An undisclosed settlement has been reached in the Bombardier $50 million lottery dispute, just four days into a civil trial.
The plaintiff in the case, Christopher Bates, claimed he was shut out from the winning lottery pool because he was on vacation, despite being a regular player.
However, his 24 co-workers were expected to argue that the pool was no-pay-no-play, and organized randomly, usually when the prize was upwards of $30 million.
Bates testified during the trial that he got back from his January 2011 vacation and discovered he wasn’t on his regular lottery pool list for a Jan. 21 Lotto Max draw that won five free tickets.
“Why didn’t you put in for me?” Bates said he asked group leader Sherif Morsi.
Morsi said he didn’t because another employee still owed him money, Bates testified.
He said Morsi would not allow him to join the pool for the next draw on Jan. 28, 2011 — where the group won the Lotto Max jackpot.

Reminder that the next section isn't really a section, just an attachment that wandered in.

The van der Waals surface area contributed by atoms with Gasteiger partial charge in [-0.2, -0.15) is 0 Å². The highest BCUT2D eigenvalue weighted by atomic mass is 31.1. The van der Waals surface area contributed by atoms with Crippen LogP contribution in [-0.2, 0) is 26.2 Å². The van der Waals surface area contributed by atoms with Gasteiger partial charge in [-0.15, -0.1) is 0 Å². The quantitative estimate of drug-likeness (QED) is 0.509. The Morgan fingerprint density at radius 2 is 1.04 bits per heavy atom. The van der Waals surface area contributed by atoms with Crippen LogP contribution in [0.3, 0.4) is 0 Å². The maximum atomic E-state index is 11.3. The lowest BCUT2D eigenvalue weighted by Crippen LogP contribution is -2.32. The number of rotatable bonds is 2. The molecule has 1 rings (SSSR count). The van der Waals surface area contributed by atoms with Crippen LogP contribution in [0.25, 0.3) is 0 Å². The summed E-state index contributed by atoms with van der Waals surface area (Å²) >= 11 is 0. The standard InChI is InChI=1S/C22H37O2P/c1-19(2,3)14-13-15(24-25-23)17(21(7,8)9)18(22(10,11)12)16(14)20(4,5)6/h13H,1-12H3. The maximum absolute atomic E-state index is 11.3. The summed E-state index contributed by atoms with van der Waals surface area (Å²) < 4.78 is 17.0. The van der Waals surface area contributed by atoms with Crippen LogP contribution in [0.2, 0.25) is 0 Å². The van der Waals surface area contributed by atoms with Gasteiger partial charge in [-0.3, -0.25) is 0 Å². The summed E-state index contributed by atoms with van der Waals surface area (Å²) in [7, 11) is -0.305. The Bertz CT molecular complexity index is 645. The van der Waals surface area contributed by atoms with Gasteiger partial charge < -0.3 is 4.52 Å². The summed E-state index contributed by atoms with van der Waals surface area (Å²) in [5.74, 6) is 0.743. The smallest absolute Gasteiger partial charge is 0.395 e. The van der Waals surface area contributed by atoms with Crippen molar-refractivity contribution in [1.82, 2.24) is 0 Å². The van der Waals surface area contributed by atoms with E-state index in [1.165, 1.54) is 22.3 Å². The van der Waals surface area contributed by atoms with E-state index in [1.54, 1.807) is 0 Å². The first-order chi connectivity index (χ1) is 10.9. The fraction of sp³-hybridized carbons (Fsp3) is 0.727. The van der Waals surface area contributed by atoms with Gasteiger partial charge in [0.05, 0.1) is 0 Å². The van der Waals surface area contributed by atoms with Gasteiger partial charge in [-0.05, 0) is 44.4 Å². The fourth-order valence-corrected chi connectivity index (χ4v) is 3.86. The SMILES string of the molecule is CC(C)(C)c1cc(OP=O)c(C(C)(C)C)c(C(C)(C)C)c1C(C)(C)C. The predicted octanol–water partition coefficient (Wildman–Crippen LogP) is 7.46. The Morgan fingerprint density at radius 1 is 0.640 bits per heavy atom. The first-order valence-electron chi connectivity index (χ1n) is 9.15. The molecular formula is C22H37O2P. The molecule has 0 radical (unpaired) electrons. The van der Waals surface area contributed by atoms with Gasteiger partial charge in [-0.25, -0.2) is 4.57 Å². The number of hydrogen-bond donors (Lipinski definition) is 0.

“Okay, if you guys win the lottery, I’m going to sue,” Bates said he told Morsi. “My lawyer is going to contact your lawyer.”
The defence was expected to say that it was an unwritten rule in this pool that if a group won free tickets and decided to play them, no one else could join the pool.
Bates’s lawyer Michael Cochrane argued that as a regular player, Bates was owed a duty of good faith from his fellow group members.
The terms of the resolution are confidential, Saul Glober, the lawyer representing the 24 Bombardier workers told the Star on Thursday.
His clients, most of whom still work at Bombardier, are very happy with the result and to see an end to the long-running legal saga, he said.
The $2 million held in trust by the court will be paid out to the lawyers for the defendant, he said.
Cochrane also could not comment on the settlement terms.
But, he offered some advice for those playing in group lottery pools.
“You need to pay attention,” he says. “Just throwing $5 in an envelope isn’t enough.”
Some things to watch: paying in a timely way, knowing who is in the group, knowing the expectations of the group leader, and knowing what happens when you win, whether it’s a free play ticket or $20.
Group leaders also need to be aware of their responsibilities, from holding money in trust, to purchasing tickets as agreed, to distributing the winnings, he said.